Equal pay audits
Labour & European Law Review Weekly Issue 375 27 June 2014
The government has just published its response to a consultation setting out proposals for regulations requiring equal pay audits.
The response sets out the Government’s aim in making regulations on equal pay audits “to ensure that that those employers who have been found by an Employment Tribunal to have failed to comply with equal pay law, or who have discriminated on grounds of sex in non-contractual pay matters, are held to account by being required to carry out an equal pay audit”.
The new regulations, which come into effect on 1 October 2014, will:
- require employers found by a tribunal to have committed a breach of the equal pay legislation to carry out a systematic review of their pay policies and practices in a comprehensive and transparent way;
- set out the procedure for ensuring compliance where an equal pay audit is ordered;
- require employers to publish the results of the equal pay audit
The Government proposes that the regulations will set out the minimum requirements of an equal pay audit but leaves the detail to the discretion of the tribunals to determine certain elements of an equal pay audit such as the coverage and the timescale for completion. The government believes that the detail is best determined on a case by case basis as this will ensure that the scope of the audit is proportionate to the size of the organisation and based on the evidence presented at the hearing.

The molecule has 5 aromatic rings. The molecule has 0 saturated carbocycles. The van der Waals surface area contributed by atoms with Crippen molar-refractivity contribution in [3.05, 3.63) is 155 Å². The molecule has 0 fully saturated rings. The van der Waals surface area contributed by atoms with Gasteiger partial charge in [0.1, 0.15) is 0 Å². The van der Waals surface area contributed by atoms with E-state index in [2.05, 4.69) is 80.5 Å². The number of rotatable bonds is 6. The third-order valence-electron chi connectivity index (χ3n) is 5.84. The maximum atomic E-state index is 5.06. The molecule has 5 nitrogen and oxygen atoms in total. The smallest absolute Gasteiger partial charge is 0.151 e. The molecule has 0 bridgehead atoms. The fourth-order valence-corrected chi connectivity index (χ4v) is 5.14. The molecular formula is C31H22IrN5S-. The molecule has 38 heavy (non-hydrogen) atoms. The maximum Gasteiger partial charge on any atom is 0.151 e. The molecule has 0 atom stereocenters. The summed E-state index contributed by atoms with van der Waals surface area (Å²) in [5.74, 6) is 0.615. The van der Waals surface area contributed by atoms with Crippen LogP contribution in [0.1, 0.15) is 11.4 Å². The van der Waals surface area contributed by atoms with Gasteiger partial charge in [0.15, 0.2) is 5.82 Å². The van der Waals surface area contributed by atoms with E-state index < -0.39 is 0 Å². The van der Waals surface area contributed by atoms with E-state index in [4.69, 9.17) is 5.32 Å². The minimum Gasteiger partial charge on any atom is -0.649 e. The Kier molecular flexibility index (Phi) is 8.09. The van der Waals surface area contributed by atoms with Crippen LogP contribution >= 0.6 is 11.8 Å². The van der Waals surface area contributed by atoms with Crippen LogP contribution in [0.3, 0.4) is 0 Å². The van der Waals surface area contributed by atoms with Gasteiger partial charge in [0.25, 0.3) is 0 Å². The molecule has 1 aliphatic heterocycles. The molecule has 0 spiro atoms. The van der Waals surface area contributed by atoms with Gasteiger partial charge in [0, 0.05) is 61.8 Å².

It will be for Tribunals to decide whether the employer has complied with an order to carry out an equal pay audit - for instance, if the audit is not submitted by the date specified or does not comply with the requirements set out in the order. They will also set out the next steps once an employer has been found to have failed to comply with an order to carry out an equal pay audit, including the power to impose financial penalties for non-compliance.
Employers will also be required to publish the results of an equal pay audit in a format accessible to all affected staff, unless they cannot do so because of a breach of a legal obligation which includes a breach of the right to privacy under article 8 of the Human Rights Act 1998. It will be for the employer to explain those reasons to the tribunal who can either accept or reject those reasons.
Finally, the government has decided not to publish additional guidance on pay audits because, it argues, a substantial amount of guidance is already available on the website of the Equality and Human Rights Commission.
Jo Seery from Thompsons Solicitors commented: “In its response the Government acknowledges the widening pay gap between men and women with the gender pay gap for all employees now standing at 20%. These regulations are unlikely to have any real significant effect on addressing the gender pay gap given that fewer than 1% of equal pay claims succeed at Tribunal. It’s a pity then that the Government has failed to implement the provisions in the Equality Act which would require employers to report on the gender pay gap which would have a greater impact on challenging unequal pay.”